The attempted public rally by the National Socialist Party of America (neo-Nazis) during the late 70s in Skokie, Illinois, a predominantly Jewish town, brings to light a debate that has appeared many times throughout history; where does the right to free speech end? When does it turn from expressing one's beliefs to harassment? These are the questions that had to be answered by the court in the National Socialist Party of America vs. The Village of Skokie.
This momentous court case and the events leading up to it were sparked on October 4th, 1976, when the leader of the NSPA, Frank Collin, sent a letter to the Skokie director of Parks and Recreation Daniel D. Brown, requesting a permit for Collin and his band of Nazi sympathizers to hold a public rally in Skokie's Birch Park on November 6th. It is clear that Skokie was chosen as the sight of the march for a reason; 40,000 of its 70,000 citizens were Jewish and one out of every six was or was directly related to a Holocaust survivor. Skokie was chosen because that was where the most hate and terror could be spread.
The reply of the town of Skokie came on October 25th at a regular meeting of the Board of Commissioners of the Skokie Park District. The town simply wrote back to Collin claiming that Birch Park didn't exist. However, to protect themselves from any further attempts from the NSPA to spread their messages of hate, the town of Skokie passed an ordinance requiring all prospective marchers to obtain a permit at least 30 days before the date of the march and to post an insurance bond equal $350,000.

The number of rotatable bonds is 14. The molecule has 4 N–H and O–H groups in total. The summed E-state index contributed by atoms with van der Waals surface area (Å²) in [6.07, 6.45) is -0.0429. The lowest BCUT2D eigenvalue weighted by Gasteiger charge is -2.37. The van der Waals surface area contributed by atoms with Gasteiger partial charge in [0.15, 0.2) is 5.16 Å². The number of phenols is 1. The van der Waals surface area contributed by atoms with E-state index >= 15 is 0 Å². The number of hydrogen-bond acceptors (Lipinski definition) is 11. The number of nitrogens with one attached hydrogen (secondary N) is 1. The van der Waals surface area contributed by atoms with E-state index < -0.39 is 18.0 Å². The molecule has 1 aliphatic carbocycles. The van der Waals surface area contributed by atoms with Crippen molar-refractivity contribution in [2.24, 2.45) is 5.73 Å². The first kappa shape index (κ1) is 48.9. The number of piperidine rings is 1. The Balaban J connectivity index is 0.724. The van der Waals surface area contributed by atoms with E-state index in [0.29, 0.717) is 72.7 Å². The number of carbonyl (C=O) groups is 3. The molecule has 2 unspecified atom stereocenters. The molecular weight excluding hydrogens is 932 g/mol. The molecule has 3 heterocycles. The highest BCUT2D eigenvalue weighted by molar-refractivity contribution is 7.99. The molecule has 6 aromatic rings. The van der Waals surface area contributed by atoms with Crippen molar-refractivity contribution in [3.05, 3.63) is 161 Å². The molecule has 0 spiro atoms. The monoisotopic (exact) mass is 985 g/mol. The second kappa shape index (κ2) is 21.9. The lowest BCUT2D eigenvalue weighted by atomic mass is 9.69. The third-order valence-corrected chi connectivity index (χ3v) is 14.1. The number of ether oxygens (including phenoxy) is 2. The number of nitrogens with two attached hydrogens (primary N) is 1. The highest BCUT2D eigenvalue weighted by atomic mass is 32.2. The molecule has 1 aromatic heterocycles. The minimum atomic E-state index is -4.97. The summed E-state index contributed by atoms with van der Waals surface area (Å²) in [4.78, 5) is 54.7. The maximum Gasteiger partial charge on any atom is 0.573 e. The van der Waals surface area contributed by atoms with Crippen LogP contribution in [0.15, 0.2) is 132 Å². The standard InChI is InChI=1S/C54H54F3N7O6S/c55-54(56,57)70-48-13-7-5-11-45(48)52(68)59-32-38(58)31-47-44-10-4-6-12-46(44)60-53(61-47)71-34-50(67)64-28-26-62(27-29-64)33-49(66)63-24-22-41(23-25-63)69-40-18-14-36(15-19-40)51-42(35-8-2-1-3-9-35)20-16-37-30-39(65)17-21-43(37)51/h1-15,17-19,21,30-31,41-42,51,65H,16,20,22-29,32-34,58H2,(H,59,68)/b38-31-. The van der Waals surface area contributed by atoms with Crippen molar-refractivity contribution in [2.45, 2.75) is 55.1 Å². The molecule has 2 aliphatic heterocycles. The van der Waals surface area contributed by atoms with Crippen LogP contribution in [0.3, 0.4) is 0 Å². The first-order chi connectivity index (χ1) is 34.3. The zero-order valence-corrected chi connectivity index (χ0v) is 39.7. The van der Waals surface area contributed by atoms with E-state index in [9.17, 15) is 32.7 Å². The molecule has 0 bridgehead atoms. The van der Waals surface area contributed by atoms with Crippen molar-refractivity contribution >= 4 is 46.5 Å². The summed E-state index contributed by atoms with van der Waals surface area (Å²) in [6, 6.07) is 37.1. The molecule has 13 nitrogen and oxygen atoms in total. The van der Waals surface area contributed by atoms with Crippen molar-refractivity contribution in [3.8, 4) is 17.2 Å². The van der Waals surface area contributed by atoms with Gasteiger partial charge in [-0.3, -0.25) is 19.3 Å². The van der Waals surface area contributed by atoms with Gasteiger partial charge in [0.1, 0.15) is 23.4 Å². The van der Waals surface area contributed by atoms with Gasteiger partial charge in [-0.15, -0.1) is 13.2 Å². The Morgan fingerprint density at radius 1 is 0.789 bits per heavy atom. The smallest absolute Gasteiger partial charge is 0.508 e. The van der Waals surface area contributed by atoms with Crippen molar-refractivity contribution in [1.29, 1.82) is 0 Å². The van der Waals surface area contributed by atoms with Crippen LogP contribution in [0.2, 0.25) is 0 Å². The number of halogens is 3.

After a series of continued requests to march in front of Skokie town hall were successfully thwarted by Sol Goldstein, a Skokie community leader who was the son of a Holocaust survivor, the plight of the NSPA is taken up by the American Civil Liberties Union. The great irony of the ensuing case stems from the lawyer for the NSPA; a Jewish man named David Goldberger who was given the duty of defending the right of Nazis to terrorize his fellow Jews. Goldberger, who was harassed mercilessly by the citizens of Skokie for acting in Collins' interest, defended himself by arguing that the case was about the right to free speech and that this right must be protected no matter what.
The main argument from the ACLU was that Skokie's denial of the NSPA's right to rally violated their First Amendment rights. Skokie attorneys countered that for Holocaust survivors and those otherwise affected by it, seeing such hateful preaching was on par with physical harm. On October 21st of 1977, Judge Bernard Decker of the United States District Court for the Northern District of Illinois rules in favor of Collin and the NSPA, saying that "if a State seeks to impose a restraint on First Amendment rights, it must provide strict procedural safeguards, including immediate appellate review... Absent such review, the State must instead allow a stay. The order of the Illinois Supreme Court constituted a denial of that right," and prohibiting the village of Skokie from enforcing the ordinances it has passed to prevent the march. As a result of this ruling, several months later, on May 25th of 1978, the village of Skokie permitted Collin and his followers to hold a demonstration in front of the Skokie town hall on June 25th. However, Collin decided to call off the demonstration and instead march in Chicago, where he had recently received permission to march in Marquette Park on July 9th. In a big city like Chicago, the march would receive far greater exposure and a larger audience to preach to.